This story appeared in the 1/16/12 issue of FORBES.
Shane Smith is trying to order drinks. It’s not going well. “There was a bottle of red wine that’s kind of like a rosé that they chill down,” the CEO and cofounder of Vice Media tells the waitress at a retro-chic Brooklyn cocktail lounge that doubles as his company’s after-hours conference room, his thoughts victim to a boozy, just completed trip to his company’s offices in India, Hong Kong and Japan. “You know what I’m talking about?”
Vice’s Shane Smith on What’s Wrong With Canada, Facebook and Occupy Wall StreetJeff Bercovici Forbes Staff
She doesn’t. Eventually, the 41-year-old settles on a Gewürztraminer and a request. “Sometimes they make the little bread into toasts for the caviar,” he says. “We’ll get the caviar with extra crème fraîche and extra onions, and if you can just toast those little bastards, that’d be great.”
It’s an interchange that neatly encapsulates Vice. Just five years ago it was more attitude than real business: basically a free magazine for the tattoo set, where the cure for jet lag and a hangover is another drink. At Vice’s core that drink would be a can of ironically bad beer. But the company has reached a wine-and-caviar plateau: more than 800 full-time employees in 34 countries producing video, books, magazines, live events and music in partnership with some of the world’s biggest companies, including Google and Time Warner. In 2011 it surpassed $100 million in revenue for the first time, according to people with knowledge of the company’s finances. For this year it’s forecasting twice the revenue and 20%-plus margins. If it can hit those numbers, privately held Vice is likely worth $1 billion.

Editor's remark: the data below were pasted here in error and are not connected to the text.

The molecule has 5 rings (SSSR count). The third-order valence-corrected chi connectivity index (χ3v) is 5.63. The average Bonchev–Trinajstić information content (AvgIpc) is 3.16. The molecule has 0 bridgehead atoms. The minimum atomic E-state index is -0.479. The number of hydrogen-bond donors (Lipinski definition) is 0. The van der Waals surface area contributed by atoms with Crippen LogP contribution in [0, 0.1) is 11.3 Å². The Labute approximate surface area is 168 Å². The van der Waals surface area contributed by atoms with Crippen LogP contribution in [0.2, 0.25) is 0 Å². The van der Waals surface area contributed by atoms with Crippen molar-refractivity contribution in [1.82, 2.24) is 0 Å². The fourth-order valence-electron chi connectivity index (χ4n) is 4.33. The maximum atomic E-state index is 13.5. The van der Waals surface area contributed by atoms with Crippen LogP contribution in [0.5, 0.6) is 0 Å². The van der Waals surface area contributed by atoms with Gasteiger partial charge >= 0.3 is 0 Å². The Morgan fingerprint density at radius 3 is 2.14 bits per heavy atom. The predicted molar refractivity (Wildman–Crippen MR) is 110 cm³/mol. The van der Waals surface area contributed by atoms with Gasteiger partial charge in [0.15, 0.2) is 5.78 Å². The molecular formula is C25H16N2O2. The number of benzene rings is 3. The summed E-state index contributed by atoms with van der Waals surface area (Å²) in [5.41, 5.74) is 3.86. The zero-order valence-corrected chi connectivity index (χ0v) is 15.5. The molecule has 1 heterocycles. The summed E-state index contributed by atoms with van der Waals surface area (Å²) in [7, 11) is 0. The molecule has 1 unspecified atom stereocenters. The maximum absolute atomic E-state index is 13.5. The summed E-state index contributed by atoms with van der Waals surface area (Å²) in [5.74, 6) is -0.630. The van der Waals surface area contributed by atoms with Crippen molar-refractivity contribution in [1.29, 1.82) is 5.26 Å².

So how did a cadre of Williamsburg hipsters blow off the worst economy for media companies since the Great Depression? Part of it was great instincts. Vice made big bets on original Web video years ahead of giants like Google and Yahoo, which are racing to license as much of it as they can now. Part of it was luck. Who could have foreseen that the neighborhood where Vice set up shop in 1999 would be the taste-making capital of the world a decade later? But the real secret weapon was a seriously connected grayhair, Tom Freston.
The former CEO of Viacom helped create the last great youth media company: As head of marketing for a nascent cable network in the early 1980s, Freston oversaw the creation of the “I Want My MTV” campaign.* For the next quarter-century he was instrumental in turning MTV Networks into Viacom’s cash cow. In 2007 Sumner Redstone rewarded Freston, famously, by firing him, citing his failure to bid successfully for MySpace—a decision that ultimately saved Redstone hundreds of millions of dollars.